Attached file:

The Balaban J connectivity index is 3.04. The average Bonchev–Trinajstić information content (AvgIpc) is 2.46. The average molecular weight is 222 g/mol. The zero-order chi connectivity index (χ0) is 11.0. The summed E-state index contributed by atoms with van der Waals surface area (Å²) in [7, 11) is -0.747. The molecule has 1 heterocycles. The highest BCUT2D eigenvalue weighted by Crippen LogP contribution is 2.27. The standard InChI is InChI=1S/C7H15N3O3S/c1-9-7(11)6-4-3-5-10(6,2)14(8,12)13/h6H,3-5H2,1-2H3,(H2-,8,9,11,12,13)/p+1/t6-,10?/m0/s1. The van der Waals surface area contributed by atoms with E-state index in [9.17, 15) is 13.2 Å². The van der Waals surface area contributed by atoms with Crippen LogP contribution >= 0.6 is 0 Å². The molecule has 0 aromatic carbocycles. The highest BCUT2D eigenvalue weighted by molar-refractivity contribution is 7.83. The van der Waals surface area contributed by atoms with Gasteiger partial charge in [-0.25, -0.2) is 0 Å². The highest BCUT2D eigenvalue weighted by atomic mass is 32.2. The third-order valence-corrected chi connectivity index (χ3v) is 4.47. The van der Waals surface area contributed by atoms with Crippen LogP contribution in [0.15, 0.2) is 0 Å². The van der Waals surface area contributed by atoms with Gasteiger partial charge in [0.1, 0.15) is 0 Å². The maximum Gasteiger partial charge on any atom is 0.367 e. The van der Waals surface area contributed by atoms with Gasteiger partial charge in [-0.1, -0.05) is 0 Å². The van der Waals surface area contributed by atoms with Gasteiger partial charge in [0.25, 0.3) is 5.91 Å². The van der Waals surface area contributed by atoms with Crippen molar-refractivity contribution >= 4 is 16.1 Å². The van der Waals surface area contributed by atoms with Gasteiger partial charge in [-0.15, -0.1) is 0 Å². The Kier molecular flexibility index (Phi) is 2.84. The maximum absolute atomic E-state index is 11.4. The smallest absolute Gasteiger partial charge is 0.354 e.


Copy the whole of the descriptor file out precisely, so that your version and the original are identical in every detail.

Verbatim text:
The Balaban J connectivity index is 3.04. The average Bonchev–Trinajstić information content (AvgIpc) is 2.46. The average molecular weight is 222 g/mol. The zero-order chi connectivity index (χ0) is 11.0. The summed E-state index contributed by atoms with van der Waals surface area (Å²) in [7, 11) is -0.747. The molecule has 1 heterocycles. The highest BCUT2D eigenvalue weighted by Crippen LogP contribution is 2.27. The standard InChI is InChI=1S/C7H15N3O3S/c1-9-7(11)6-4-3-5-10(6,2)14(8,12)13/h6H,3-5H2,1-2H3,(H2-,8,9,11,12,13)/p+1/t6-,10?/m0/s1. The van der Waals surface area contributed by atoms with E-state index in [9.17, 15) is 13.2 Å². The van der Waals surface area contributed by atoms with Crippen LogP contribution >= 0.6 is 0 Å². The molecule has 0 aromatic carbocycles. The highest BCUT2D eigenvalue weighted by molar-refractivity contribution is 7.83. The van der Waals surface area contributed by atoms with Gasteiger partial charge in [-0.25, -0.2) is 0 Å². The highest BCUT2D eigenvalue weighted by atomic mass is 32.2. The third-order valence-corrected chi connectivity index (χ3v) is 4.47. The van der Waals surface area contributed by atoms with Crippen LogP contribution in [0.15, 0.2) is 0 Å². The van der Waals surface area contributed by atoms with Gasteiger partial charge in [0.1, 0.15) is 0 Å². The maximum Gasteiger partial charge on any atom is 0.367 e. The van der Waals surface area contributed by atoms with Gasteiger partial charge in [-0.1, -0.05) is 0 Å². The van der Waals surface area contributed by atoms with Gasteiger partial charge in [0.25, 0.3) is 5.91 Å². The van der Waals surface area contributed by atoms with Crippen molar-refractivity contribution >= 4 is 16.1 Å². The van der Waals surface area contributed by atoms with Gasteiger partial charge in [-0.15, -0.1) is 0 Å². The Kier molecular flexibility index (Phi) is 2.84. The maximum absolute atomic E-state index is 11.4. The smallest absolute Gasteiger partial charge is 0.354 e.